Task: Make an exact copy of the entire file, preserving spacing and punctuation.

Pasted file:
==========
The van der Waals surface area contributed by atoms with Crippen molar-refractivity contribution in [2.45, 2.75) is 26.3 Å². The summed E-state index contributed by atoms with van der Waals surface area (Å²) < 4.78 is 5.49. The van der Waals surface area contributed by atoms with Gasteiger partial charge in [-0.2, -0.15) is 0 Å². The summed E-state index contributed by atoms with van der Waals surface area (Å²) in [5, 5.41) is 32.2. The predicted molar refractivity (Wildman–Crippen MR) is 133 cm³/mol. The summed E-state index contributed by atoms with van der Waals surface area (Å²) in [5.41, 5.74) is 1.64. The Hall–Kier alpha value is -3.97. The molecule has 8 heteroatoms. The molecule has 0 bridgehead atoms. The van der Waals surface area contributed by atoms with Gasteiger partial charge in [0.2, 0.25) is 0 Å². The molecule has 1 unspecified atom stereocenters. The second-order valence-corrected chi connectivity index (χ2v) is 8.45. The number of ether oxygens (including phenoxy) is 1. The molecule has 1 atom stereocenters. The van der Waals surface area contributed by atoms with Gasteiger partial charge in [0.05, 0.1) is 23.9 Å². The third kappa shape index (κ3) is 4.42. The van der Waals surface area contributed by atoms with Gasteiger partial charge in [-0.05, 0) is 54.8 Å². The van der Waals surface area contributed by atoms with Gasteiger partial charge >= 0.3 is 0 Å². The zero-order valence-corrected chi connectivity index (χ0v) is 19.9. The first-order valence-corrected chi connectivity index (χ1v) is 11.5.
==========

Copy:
The van der Waals surface area contributed by atoms with Crippen molar-refractivity contribution in [2.45, 2.75) is 26.3 Å². The summed E-state index contributed by atoms with van der Waals surface area (Å²) < 4.78 is 5.49. The van der Waals surface area contributed by atoms with Gasteiger partial charge in [-0.2, -0.15) is 0 Å². The summed E-state index contributed by atoms with van der Waals surface area (Å²) in [5, 5.41) is 32.2. The predicted molar refractivity (Wildman–Crippen MR) is 133 cm³/mol. The summed E-state index contributed by atoms with van der Waals surface area (Å²) in [5.41, 5.74) is 1.64. The Hall–Kier alpha value is -3.97. The molecule has 8 heteroatoms. The molecule has 0 bridgehead atoms. The van der Waals surface area contributed by atoms with Gasteiger partial charge in [0.2, 0.25) is 0 Å². The molecule has 1 unspecified atom stereocenters. The second-order valence-corrected chi connectivity index (χ2v) is 8.45. The number of ether oxygens (including phenoxy) is 1. The molecule has 1 atom stereocenters. The van der Waals surface area contributed by atoms with Gasteiger partial charge in [0.05, 0.1) is 23.9 Å². The third kappa shape index (κ3) is 4.42. The van der Waals surface area contributed by atoms with Gasteiger partial charge in [-0.05, 0) is 54.8 Å². The van der Waals surface area contributed by atoms with Gasteiger partial charge >= 0.3 is 0 Å². The zero-order valence-corrected chi connectivity index (χ0v) is 19.9. The first-order valence-corrected chi connectivity index (χ1v) is 11.5.